The Collegian
Friday, July 01, 2022

Race and Racism Project receives new leadership, maintains name

<p>University of Richmond archives, which are housed by the Virginia Baptist Historical Society.&nbsp;</p>

University of Richmond archives, which are housed by the Virginia Baptist Historical Society. 

Despite The Race and Racism Project's new leadership and possible name change, leaders want students to know that the direction, purpose and content of the project will remain. 

The Race and Racism Project documents, interrogates and catalyzes community discussions on the history of race and racism at UR, according to The Race and Racism Project's website. The project is an interdisciplinary initiative focused around student-centered research and community-based learning, according to its website.

Ernest McGowen, associate professor of political science, became the project's coordinator in 2020 after Nicole Maurantonio, associate professor of rhetoric and communication studies, stepped down.

McGowen had extra space in his service obligations and took interest in assuming the role of coordinator after Maurantonio left the position, he said.

"I think it's a wonderful project that dovetails with my particular work in race and ethnicity," McGowen said. 

Amy Howard, an interim senior administrative officer at the University of Richmond and a representative of the Race and Racism Project, said she was immensely grateful for Maurantonio and Irina Rogova, the former program archivist, who both worked to pilot the program. 

Howard said she was excited for the disciplinary lens and tools that McGowen would bring to the project.

"So we have a strong historical component and historical methods that have been key to the project's success," Howard said. "We will now be able to build in social science methodology, which is his expertise, to kind of expand the methodological tools that we're using to understand the history of race and racism and its impact on the University of Richmond and wider communities."

Meghna Melkote, sophomore and former Race and Racism Project fellow, said she thought McGowen's political science background and experience would be a valuable asset in his new position.

"I think he is going to do a good job, particularly because he is a race scholar," Melkote said.

McGowen's focus on qualitative research and making the project more research-centered will provide good direction, Melkote said.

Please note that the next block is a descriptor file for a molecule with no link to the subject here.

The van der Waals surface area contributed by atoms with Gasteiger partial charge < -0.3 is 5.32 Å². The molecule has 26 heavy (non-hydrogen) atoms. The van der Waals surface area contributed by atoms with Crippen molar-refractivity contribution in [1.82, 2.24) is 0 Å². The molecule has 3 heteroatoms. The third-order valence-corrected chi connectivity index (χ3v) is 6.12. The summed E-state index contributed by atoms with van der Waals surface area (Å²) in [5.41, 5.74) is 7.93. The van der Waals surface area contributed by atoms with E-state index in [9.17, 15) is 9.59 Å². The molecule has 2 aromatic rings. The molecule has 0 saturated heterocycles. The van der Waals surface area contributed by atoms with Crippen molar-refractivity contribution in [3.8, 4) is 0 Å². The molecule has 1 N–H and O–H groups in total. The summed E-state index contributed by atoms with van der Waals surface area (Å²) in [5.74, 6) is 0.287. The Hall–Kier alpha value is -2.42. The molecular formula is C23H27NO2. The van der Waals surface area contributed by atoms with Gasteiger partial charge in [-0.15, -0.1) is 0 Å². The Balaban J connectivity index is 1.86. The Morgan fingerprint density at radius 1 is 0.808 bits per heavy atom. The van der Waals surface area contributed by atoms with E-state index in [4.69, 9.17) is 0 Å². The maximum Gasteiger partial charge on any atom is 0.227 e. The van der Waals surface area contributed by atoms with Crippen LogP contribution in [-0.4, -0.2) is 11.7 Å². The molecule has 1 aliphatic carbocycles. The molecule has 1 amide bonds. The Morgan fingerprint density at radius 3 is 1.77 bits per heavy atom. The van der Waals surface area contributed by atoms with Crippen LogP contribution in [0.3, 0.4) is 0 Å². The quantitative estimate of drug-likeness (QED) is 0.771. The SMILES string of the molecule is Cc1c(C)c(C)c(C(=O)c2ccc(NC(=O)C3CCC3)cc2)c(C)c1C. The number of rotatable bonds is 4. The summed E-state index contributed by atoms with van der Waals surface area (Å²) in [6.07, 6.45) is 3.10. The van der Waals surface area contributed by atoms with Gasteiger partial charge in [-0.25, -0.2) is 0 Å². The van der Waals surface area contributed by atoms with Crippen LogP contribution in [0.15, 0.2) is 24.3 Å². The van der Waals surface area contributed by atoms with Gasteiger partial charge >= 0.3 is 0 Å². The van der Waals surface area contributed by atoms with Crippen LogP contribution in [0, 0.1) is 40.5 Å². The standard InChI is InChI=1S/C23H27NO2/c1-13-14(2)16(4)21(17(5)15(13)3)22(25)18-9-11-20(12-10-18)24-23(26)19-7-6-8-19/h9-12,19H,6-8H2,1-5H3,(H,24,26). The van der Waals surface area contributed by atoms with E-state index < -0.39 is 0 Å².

Despite talk of the Race and Racism Project changing its name, McGowen was clear that as of now the name has not changed, but it could in the future, McGowen said.

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"We are in the process of thinking about ... what is the best way to present the project in order to get people to come check out our website and check out the good work that we've done," McGowen said.

Whether the name of the project changes, both McGowen and Howard emphasized that it will not in any way impact the goals, methods and outcomes of the Race and Racism Project. 

"I know that many of the past participants worry that the name change is also a signal of a change in direction, is a change in framing, is a change in priorities, and so I can see where a lot of the questions as to why the name change should happen come from," McGowen said, "and I fully appreciate all of their concerns on that." 

The discussion of the name of the project will unfold under McGowen's leadership, but it will be a collaborative effort among faculty, staff and students, Howard said.

As for the future, the Race and Racism Project will no longer be working with the Virginia Baptist Historical Society to conduct archival research, Melkote said, but students will be doing the archival research on The Collegian.

Students will look at The Collegian articles to see what language was used to describe people of color, how the The Collegian treated events like the assassination of Martin Luther King, Jr. and what was absent in the coverage, McGowen said.

"I think it's a way to expand our understanding," Howard said. "It's about bringing more methodological tools to critical introspection about this institution and the experiences of the people here."

McGowen is also looking to keep the students who participated in the Race and Racism Project involved in the project after the summer ends, he said. This would include bringing speakers to campus and having events throughout the fall and spring, McGowen said. 

"I think that this would be an opportunity for students to take agency over their university and its direction as it comes to the history of race or the history of people of color that are here," McGowen said. "And we also hope, which we have seen in the past, to continue the fostering of the student support systems that still maintain past the summer."

Contact contributor Cate Bonner at

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